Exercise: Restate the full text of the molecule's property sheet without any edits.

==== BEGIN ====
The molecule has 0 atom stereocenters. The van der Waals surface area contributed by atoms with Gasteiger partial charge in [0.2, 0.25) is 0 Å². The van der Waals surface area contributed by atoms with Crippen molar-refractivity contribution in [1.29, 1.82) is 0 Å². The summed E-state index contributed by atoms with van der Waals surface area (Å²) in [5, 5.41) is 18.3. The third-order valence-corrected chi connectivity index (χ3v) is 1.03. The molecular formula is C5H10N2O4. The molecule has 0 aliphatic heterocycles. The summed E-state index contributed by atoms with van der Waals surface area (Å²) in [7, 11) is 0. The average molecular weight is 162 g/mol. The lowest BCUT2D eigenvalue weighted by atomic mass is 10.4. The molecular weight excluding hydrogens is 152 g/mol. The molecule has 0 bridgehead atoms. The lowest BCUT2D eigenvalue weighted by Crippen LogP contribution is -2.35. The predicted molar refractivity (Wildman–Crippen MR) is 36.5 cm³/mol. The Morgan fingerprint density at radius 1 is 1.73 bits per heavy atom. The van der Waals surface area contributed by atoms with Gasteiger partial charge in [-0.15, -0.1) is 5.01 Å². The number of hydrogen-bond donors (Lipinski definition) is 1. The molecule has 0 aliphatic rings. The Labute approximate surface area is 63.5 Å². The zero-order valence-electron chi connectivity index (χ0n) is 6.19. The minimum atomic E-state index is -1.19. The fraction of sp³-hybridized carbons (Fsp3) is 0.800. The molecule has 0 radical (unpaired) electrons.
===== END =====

The molecule has 0 atom stereocenters. The van der Waals surface area contributed by atoms with Gasteiger partial charge in [0.2, 0.25) is 0 Å². The van der Waals surface area contributed by atoms with Crippen molar-refractivity contribution in [1.29, 1.82) is 0 Å². The summed E-state index contributed by atoms with van der Waals surface area (Å²) in [5, 5.41) is 18.3. The third-order valence-corrected chi connectivity index (χ3v) is 1.03. The molecular formula is C5H10N2O4. The molecule has 0 aliphatic heterocycles. The summed E-state index contributed by atoms with van der Waals surface area (Å²) in [7, 11) is 0. The average molecular weight is 162 g/mol. The lowest BCUT2D eigenvalue weighted by atomic mass is 10.4. The molecular weight excluding hydrogens is 152 g/mol. The molecule has 0 bridgehead atoms. The lowest BCUT2D eigenvalue weighted by Crippen LogP contribution is -2.35. The predicted molar refractivity (Wildman–Crippen MR) is 36.5 cm³/mol. The Morgan fingerprint density at radius 1 is 1.73 bits per heavy atom. The van der Waals surface area contributed by atoms with Gasteiger partial charge in [-0.15, -0.1) is 5.01 Å². The number of hydrogen-bond donors (Lipinski definition) is 1. The molecule has 0 aliphatic rings. The Labute approximate surface area is 63.5 Å². The zero-order valence-electron chi connectivity index (χ0n) is 6.19. The minimum atomic E-state index is -1.19. The fraction of sp³-hybridized carbons (Fsp3) is 0.800. The molecule has 0 radical (unpaired) electrons.